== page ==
Will Female Politicians Better Address Our Problems?
Profiles of two women, Congress and SP contesting Lucknow Assembly seats.
Pooja Shukla, 25 and Sadaf Jafar, 45 are two of six women contesting from the nine assembly constituencies in Lucknow.
Three of the women have been fielded by the Congress, in keeping with Priyanka Gandhi’s promise of giving 40 percent tickets to women in the state. The Congress slogan is ladki hoon, ladh sakti hoon (I am a girl, I can fight) and the party promises job quotas, free bus services, electric scooters and smartphones for women if it wins.
However Abbas Haider, spokesperson of the Samajwadi Party tells The Citizen that no third party is in the race in these elections any more.
“For the first time in the electoral history of UP there is a direct fight between the SP and the ruling BJP. From Ghaziabad to Ghazipur the voters have made their choice in favour of the SP,” says Abbas.
In a bid to win as many seats as possible from Lucknow, the SP has fielded Pooja Shukla from Lucknow North. Shukla is amongst the youngest candidate in the polls, her constituency a haphazard cluster of college campuses, heritage buildings, bustling markets and sprawling slums with open drains.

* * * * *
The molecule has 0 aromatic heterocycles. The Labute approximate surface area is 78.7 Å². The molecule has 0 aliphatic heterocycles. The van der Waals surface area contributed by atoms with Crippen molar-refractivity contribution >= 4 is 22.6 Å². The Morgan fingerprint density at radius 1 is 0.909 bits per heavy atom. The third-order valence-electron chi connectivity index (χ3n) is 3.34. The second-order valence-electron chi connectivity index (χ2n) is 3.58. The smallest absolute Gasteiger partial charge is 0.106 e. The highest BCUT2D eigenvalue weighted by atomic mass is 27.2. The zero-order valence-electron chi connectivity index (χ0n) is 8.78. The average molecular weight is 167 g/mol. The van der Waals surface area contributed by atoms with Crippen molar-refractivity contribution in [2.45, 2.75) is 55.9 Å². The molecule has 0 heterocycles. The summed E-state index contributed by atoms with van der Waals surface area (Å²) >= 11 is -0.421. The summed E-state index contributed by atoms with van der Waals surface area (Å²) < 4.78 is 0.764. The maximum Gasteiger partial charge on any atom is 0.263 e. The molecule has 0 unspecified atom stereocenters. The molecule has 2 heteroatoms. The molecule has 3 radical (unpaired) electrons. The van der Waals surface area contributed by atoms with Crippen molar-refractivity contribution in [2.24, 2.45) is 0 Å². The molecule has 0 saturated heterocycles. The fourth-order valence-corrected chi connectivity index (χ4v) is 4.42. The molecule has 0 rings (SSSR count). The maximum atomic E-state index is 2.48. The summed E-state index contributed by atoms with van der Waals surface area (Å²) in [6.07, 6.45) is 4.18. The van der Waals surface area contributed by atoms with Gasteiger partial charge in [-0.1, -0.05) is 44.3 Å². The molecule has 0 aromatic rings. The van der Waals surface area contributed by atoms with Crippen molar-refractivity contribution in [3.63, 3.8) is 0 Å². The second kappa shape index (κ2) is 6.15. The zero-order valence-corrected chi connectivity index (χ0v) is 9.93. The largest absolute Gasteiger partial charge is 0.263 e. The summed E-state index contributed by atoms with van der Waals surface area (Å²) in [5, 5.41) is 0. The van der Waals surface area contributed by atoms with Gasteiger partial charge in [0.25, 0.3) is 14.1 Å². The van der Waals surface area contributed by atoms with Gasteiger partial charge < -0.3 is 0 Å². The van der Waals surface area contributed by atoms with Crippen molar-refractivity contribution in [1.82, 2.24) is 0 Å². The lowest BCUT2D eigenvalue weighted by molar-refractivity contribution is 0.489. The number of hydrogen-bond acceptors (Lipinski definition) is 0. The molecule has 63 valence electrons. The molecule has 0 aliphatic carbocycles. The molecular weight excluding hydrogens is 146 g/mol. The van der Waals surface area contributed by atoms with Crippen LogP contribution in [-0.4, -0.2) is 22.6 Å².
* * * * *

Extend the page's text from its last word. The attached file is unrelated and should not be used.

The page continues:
Her dream is to dot her constituency with model public schools. She works tirelessly to raise the level of literacy in her constituency and to lower the rate of poverty. She wants clean drinking water, cleaner drains, the best roads, safety for women and better wages for artisans like weavers.
Lucknow North is home to about 1.2 lakh Muslims, 80,000 Brahmins, 35,000 Lodhis from the Other Backward Classes and 30,000 Dalits. Pooja Shukla’s door to door campaign has taken her to every home in each neighbourhood and she claims to care for members of all communities that reside within her constituency.
In the past five years police have lathi-charged citizens asking for jobs in UP’s capital city. Social activists have been jailed, and kicked around and beaten in lockup for participating in protests. And gruesome crimes continue to be perpetrated against women.
Will female politicians better address the problems faced by the youth and women? Today the number of female contestants in the state is down to 12, from 27 candidates in 2012 and 17 in 2017. It is clear that all political parties want the votes of women but are reluctant to share power with them. Therefore it is a long drawn struggle for every woman who joins the male dominated world of politics.
The daughter of a small property dealer, her mother Beena is Pooja’s pillar of strength. At first Beena was hell bent on getting Pooja married to a respectable Brahmin boy. However the constant cry to marry died down after the SP gave Pooja a ticket to contest the assembly elections.